Very few myths contain all of these stages - some myths contain many of the stages, while others contain only a few; some myths may have as a focus only one of the stages, while other myths may deal with the stages in a somewhat different order. These stages may be organized in a number of ways, including division into three sections: Departure (sometimes called Separation), Initiation and Return. "Departure" deals with the hero venturing forth on the quest, "Initiation" deals with the hero's various adventures along the way, and "Return" deals with the hero's return home with knowledge and powers acquired on the journey.

The classic examples of the monomyth relied upon by Campbell and other scholars include the stories of Osiris, Prometheus, Buddha, Moses, and Christ, although Campbell cites many other classic myths from many cultures which rely upon this basic structure.

While Campbell offers a discussion of the hero's journey by using the Freudian concepts popular in the 1940s and 1950s, the monomythic structure is not tied to these concepts. Similarly, Campbell uses a mixture of Jungian archetypes, unconscious forces, and Arnold van Gennep's structuring of rites of passage rituals to provide some illumination. However, this pattern of the hero's journey influences artists and intellectuals worldwide, suggesting a basic usefulness for Campbell's insights not tied to academic categories and mid-20th century forms of analysis.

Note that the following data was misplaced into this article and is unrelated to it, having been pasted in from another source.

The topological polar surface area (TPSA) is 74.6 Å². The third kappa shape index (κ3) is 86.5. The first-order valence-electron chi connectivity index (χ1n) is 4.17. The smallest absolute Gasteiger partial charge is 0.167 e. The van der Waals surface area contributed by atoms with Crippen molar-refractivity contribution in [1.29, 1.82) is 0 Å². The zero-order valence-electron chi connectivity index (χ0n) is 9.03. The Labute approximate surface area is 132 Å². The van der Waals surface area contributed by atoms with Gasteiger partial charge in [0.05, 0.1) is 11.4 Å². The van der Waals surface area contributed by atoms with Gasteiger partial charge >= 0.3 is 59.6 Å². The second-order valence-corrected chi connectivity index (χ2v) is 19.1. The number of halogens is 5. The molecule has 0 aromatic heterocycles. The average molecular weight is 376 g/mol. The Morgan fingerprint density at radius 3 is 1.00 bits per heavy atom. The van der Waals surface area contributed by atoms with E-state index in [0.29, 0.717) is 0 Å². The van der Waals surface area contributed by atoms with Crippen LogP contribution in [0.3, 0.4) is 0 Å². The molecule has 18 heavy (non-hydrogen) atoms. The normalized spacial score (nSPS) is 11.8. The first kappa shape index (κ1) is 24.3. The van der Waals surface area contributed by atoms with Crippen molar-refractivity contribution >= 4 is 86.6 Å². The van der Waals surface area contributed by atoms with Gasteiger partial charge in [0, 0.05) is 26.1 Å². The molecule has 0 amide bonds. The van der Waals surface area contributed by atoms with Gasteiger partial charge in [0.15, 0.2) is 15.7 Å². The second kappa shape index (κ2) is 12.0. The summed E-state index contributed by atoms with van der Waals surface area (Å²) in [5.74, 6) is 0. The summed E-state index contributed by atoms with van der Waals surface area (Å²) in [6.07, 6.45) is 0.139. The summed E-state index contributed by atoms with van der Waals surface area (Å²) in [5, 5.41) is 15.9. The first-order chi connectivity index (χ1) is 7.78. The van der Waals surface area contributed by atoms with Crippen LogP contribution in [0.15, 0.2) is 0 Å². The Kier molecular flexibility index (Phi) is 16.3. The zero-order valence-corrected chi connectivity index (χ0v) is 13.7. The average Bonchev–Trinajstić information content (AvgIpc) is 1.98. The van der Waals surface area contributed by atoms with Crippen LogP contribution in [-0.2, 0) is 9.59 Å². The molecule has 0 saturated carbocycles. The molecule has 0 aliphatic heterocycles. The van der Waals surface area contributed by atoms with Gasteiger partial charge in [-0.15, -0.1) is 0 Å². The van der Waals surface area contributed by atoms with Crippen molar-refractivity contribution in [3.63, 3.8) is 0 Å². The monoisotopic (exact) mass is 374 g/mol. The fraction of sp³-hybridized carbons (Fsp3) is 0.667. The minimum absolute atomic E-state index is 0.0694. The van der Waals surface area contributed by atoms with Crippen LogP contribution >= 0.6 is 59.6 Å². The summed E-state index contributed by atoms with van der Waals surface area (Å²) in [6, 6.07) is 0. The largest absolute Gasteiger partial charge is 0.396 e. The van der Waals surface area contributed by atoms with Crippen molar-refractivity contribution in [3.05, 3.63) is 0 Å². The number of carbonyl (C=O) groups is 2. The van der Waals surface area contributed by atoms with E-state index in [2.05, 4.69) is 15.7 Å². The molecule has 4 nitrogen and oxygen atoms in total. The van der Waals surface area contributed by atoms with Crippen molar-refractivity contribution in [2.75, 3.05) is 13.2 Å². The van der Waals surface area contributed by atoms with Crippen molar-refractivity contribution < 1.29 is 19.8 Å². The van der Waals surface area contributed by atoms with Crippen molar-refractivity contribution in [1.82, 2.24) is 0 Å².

Prologue: The Monomyth

  • 1. Myth and Dream
  • 2. Tragedy and Comedy
  • 3. The Hero and the God
  • 4. The World Navel

PART ONE: The Adventure of the Hero

Chapter I: Departure

  • 1. The Call to Adventure

The adventure begins with the hero receiving a call to action, such as a threat to the peace of the community, or the hero simply falls into or blunders into it. The call is often announced to the hero by another character who acts as a "herald". The herald, often represented as dark or terrifying and judged evil by the world, may call the character to adventure simply by the crisis of his appearance.

  • 2. Refusal of the Call

In some stories, the hero initially refuses the call to adventure. When this happens, the hero may suffer somehow, and may eventually choose to answer, or may continue to decline the call.